A "painstaking" two-week search of a back garden once linked to the prime suspect in the 1986 disappearance of Suzy Lamplugh has found no evidence.
Scotland Yard said on Monday that officers were in the process of leaving the property in Sutton Coldfield, West Midlands, after scouring the site since October 29.
The head of the force's murder squad Detective Chief Superintendent Richard Wood paid tribute to her family's "courage and strength through decades of sorrow" as he insisted the case remains open.
Miss Lamplugh went missing after leaving her west London offices to meet a mystery client known only as Mr Kipper.
Her disappearance has remained one of the UK's most notorious cold cases and she was declared dead - presumed murdered - in 1994.
The latest search - of the back garden of a house that once belonged to the mother of prime suspect John Cannan - began after new information was received by police earlier this year.
A team of around 15 officers and staff have excavated parts of the site, used ground-penetrating radar and taken advice from an archaeologist.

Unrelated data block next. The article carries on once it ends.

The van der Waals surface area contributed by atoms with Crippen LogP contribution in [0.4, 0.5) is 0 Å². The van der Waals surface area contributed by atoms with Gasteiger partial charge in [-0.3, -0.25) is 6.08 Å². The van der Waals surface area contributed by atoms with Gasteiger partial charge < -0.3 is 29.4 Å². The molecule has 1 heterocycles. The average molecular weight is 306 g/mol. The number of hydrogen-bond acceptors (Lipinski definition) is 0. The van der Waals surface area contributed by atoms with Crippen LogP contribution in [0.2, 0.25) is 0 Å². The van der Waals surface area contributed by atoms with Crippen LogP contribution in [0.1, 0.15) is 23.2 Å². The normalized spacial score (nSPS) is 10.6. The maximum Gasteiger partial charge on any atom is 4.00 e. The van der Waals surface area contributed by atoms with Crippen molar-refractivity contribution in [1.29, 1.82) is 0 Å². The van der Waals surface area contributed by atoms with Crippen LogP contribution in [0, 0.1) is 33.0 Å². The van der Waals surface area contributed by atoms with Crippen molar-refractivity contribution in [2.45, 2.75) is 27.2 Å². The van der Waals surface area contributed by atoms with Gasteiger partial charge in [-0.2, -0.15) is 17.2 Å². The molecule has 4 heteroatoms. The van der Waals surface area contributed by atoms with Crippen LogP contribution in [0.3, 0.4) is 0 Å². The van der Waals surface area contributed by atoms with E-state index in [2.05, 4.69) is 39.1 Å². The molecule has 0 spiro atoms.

Cannan was released from a hostel at Wormwood Scrubs Prison, where he served a six-year sentence for rape, three days before Miss Lamplugh vanished.
He was also connected to the case due to his strong resemblance to an e-fit of her abductor and, according to reports, he was nicknamed Kipper while serving his earlier sentence.
Mr Wood said: "I would like to pay tribute to Suzy's family for their support during the Met's investigations into her disappearance, as well as for their courage and strength through decades of sorrow.
"This latest line of inquiry must have been traumatic for them, as well as bringing them some hope that they might find out more about what happened to Suzy, but they have always been supportive of our efforts to make progress in the investigation.
"The case remains open and the Met remains committed to bringing Suzy's killer to justice. We will continue to assess any new information that comes in."
Convicted killer Cannan, who is serving a life sentence for abducting and murdering newlywed Shirley Banks in Bristol in 1987, reportedly wrote a letter from prison complaining about the "assassination" of his character during the latest search.
The message to a female pen pal, dated November 6, claimed he was ready to throw himself from the top of maximum security Full Sutton prison due to the investigation.
He denies any involvement in the 25-year-old's disappearance.